The grievances are to be set aside, as if purged and cleansed, and everyone is to dine. Each person will bring their own food of choice, since not everyone likes turkey or conforming. Hot dogs, chicken wings, lasagna. There is no wrong meal at Thankstivus. This is a time to feed the stomach and the soul in preparation for the holiday season ahead. You will need your fortitude for gift shopping, light hanging, tree tinseling, and cookie baking. Now is the time for nourishment. And more alcohol.

Nap Intermission

All parties are at liberty to nap on any couches, beds, or armchairs available with no malice toward the sleeping. This nap is to last at most one hour, so as not to skunk the entire damn holiday. Parties not interested in napping may watch mindless television and movies, but no one shall clean or perform other chores. This is a time of mindful rest and meditation.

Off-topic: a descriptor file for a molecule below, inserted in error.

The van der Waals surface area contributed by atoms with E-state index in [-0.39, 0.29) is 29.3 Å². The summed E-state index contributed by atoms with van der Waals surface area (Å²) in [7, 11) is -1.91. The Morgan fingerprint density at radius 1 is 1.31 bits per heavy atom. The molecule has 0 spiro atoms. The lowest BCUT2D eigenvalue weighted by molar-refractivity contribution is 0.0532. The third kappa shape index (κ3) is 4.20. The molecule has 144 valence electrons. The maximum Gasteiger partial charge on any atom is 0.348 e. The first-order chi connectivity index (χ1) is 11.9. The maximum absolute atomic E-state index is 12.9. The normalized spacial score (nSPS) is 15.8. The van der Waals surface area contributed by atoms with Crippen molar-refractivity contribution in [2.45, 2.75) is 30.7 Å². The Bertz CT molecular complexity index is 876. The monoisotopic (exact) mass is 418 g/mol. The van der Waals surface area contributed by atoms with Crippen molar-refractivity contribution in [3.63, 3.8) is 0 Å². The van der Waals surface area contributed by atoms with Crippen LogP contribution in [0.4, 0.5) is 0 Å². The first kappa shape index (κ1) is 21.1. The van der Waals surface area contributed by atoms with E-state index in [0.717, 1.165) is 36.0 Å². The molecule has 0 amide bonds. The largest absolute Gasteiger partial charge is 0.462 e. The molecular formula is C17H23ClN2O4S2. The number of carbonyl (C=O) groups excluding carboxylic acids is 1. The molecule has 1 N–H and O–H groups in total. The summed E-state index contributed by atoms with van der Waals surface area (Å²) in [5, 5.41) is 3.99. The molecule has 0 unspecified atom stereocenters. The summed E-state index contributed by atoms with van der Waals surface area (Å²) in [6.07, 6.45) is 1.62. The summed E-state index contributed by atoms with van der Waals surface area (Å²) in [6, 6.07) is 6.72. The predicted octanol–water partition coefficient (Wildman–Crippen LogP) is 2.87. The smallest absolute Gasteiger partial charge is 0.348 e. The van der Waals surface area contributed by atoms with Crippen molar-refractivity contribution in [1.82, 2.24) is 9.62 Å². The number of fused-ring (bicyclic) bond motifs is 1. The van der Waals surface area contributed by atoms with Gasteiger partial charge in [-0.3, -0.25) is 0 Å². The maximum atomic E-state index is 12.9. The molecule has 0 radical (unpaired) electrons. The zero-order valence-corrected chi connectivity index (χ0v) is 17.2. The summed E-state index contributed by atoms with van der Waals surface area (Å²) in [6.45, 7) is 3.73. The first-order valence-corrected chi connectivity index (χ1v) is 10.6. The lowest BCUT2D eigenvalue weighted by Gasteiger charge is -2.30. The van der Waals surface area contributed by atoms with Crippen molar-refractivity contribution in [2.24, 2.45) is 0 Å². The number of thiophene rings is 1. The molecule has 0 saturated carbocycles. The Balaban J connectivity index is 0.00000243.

The Feats of Brilliance

The final ritual of the holiday is the Feats of Brilliance. All members are required to participate, with no exceptions or excuses. The group shall sit down and compete in a tabletop board game, or several, as deemed necessary to declare a Thankstivus Champion. The prize for the Thankstivus Champion is unlimited rights to leftovers from any participant, taking none that she or he does not want, free of guilt or obligation. The Champion may not participate in the cleaning of the dishes or other insipid post-holiday chores (moving tables and chairs, finding Tupperware lids, taking out garbage, etc.). Further, the Thankstivus Champion may drink from any other person’s cup for the rest of the night, as all alcohol becomes spoils of the Champion. The Champion shall reign superior until a new Thankstivus Champion is declared one year later.